1965 Porsche 911 Design
Designated Type 901, the Porsche 911 greeted the world at the Frankfurt Automobile Show in September 1963. Porsche allowed that it was being shown early; production wouldn't begin before the summer of '64. Road & Track's John R. Bond reported "there were so many rumors circulating they were forced to show it."
The Porsche 911 was unveiled at the 1963 Frankfurt Motor Show.
The new design and the 901 designation weren't linked. The Porsche organization has never been strictly sequential in assigning project numbers and has skipped quite a few; "901" was chosen simply to suggest a new direction.
And, of course, it didn't last. Peugeot claimed a "right" to three-digit model numbers with middle zeros and threatened to prevent a "901" from being sold in France, so "911" badges were substituted before sales began. (Zuffenhausen got the last laugh by giving middle-zero numbers to a half-dozen of its competition cars, including the beautiful 904 GTS.)
As Ferry specified, the Porsche 911 had a split fold-down rear seatback for greater cargo/passenger-carrying versatility. And despite having a more streamlined tail than the T-7, it still offered enough rear room for one adult or two small children.
Yet for all its newness, R&T's John Bond felt the chrome-yellow Frankfurt show car was "not as much different from the 356 as it appears in the photos...The big difference is the elimination of the broad-beam hip effect that results in a trimmer, narrower look and a roofline that, in [overhead] view, no longer tucks in at the rear. The net result of these appearance changes is a car 2.7-in. narrower overall, and more head, shoulder, and leg room for rear-seat passengers."
Though another all-independent concept, the Porsche 911 suspension broke new ground for Porsche with front MacPherson struts on single transverse A-arms connecting to longitudinal torsion bars. Rear suspension comprised transverse torsion bars and semi-trailing arms, a logical progression from swing axles.
After its inaugural test in 1965, R&T judged the Porsche 911 "neutral in its behavior and perfectly controllable throughout the whole speed range and even on atrocious road surfaces. True, the suspension is on the firm (not to say harsh) side, but for a high-performance car like this, it appears a small price to pay."
Steering design also parted company with the past, as ZF rack-and-pinion steering ousted the Volkswagen-based worm-gear mechanism, one of the last remnants of the old Porsche/VW kinship. The new system was not only more direct, with virtually no play at the wheel, but light, full of feel, and virtually shock-free (thanks, as usual, to a hydraulic damper).
Porsche also took pains to provide effective heating, ever a challenge with air-cooled engines. Air was drawn from the cooling fan to a heat box, then fed to the cockpit via underdash and dashtop vents.
Still optional was a gasoline heater with an electric fan to force more air into the heater boxes, but it was rarely needed once the car was warmed up and moving. Interior ventilation improved with the addition of extractor slots above the backlight to speed cockpit flow-through.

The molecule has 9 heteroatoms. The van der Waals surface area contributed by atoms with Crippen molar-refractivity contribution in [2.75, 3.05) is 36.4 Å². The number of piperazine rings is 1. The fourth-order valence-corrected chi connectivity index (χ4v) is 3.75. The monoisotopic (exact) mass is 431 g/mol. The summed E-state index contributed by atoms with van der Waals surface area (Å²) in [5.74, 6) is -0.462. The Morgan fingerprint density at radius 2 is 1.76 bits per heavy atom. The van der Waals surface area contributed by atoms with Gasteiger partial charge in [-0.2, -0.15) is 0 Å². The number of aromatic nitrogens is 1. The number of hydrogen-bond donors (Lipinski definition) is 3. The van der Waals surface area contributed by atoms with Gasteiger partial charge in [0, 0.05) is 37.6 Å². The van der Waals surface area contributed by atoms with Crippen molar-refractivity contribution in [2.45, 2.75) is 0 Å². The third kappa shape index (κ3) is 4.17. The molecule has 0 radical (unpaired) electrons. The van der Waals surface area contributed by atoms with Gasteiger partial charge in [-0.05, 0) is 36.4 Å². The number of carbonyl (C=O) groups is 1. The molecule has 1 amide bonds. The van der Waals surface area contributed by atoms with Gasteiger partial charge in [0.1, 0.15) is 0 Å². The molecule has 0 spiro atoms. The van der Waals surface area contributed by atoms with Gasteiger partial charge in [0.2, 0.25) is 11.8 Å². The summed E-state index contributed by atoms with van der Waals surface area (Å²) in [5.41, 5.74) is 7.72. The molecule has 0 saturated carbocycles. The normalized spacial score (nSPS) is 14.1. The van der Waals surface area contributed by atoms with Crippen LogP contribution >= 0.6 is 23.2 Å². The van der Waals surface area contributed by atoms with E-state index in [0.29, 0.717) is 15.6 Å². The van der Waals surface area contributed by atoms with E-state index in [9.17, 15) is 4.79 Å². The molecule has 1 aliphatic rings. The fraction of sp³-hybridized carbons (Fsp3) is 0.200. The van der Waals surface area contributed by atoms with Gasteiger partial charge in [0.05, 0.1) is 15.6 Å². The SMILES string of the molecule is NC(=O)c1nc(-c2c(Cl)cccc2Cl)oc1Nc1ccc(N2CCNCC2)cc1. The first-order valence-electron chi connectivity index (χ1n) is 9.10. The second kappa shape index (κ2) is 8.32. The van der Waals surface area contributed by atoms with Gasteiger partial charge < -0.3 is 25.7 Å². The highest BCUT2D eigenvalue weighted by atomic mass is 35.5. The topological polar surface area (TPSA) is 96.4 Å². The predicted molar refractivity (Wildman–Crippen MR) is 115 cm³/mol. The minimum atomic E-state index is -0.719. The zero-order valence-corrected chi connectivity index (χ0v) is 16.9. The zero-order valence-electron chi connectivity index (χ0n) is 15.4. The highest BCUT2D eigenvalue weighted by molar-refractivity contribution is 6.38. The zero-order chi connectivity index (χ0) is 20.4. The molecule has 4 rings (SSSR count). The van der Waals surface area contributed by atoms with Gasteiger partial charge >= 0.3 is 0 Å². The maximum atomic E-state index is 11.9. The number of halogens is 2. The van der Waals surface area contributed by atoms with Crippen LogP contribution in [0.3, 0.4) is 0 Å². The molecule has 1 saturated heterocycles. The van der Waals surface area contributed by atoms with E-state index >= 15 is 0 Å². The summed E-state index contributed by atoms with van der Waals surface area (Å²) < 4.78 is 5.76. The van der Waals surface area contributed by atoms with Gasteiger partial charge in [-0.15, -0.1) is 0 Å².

But the big attraction was the new 1991-cc flat-six, designated 901/01. Developed by Ferdinand Piech, Ferry's nephew, and Hans Tomala, it was quite oversquare (bore and stroke: 80 × 66 mm/3.15 × 2.60 inches). With twin triple-choke Solex 40 PI carburetors and 9:1:1 compression, rated output was 130 DIN horsepower European (148 SAE gross) at 6,100 rpm and 140 pound-feet of torque at 4,200 rpm.
Unlike previous Porsche fours, the 901 six employed a single overhead camshaft per cylinder bank. Each operated two valves per cylinder (arranged in V-formation) via rocker arms and was driven by a pair of roller chains instead of the complex train of bevel gears used on Porsche 356 Carrera engines.
Enhancing the greater inherent smoothness of the "boxer" six was a six-throw, forged-steel crankshaft with no fewer than eight main bearings. A countershaft mounted beneath carried impulses to twin chain sprockets at the crank's rear end, each sprocket driving a camshaft.
Ahead of the countershaft were two oil pumps: a large scavenger for circulating oil between the dry sump and a separate, remote reservoir, and a smaller pump for maintaining oil pressure. An oil cooler was also specified, reflecting Porsche's passion for proper lubrication as one aid to overall engine cooling. The factory said that oil temperature should never exceed 130 degrees, and no tester ever recalled that it did, which was only to be expected from a system developed in the literal heat of competition.
Also per Porsche practice, the Porsche 911 engine had a cast-aluminum crankcase and separate cylinders with hemispherical combustion chambers of cross-flow design. Cylinder construction was rather exotic for 1963, comprising aluminum-silicon alloy with a thin aluminum layer chemically etched away from the bores to leave silicon crystals as the pistons' working surface. The design had the advantage of providing microscopic "valleys" that ensured constant surface oiling. For strength, the pistons were forged aluminum, and the con rods were forged steel.
The rest of the Porsche 911 drivetrain was fairly familiar. A Fichtel & Sachs single dry-plate clutch transferred power to a fully synchronized Porsche transaxle, initially with five forward ratios and a racing-style shift pattern with first to the left and down (below reverse), out of the basic "H." Initial rolling stock comprised 4.5-inch-wide, 15-inch-diameter steel disc wheels shod with surprisingly modest 165-15 radial tires.
"Butzi" Porsche designed the classic body style of the Porsche 911.
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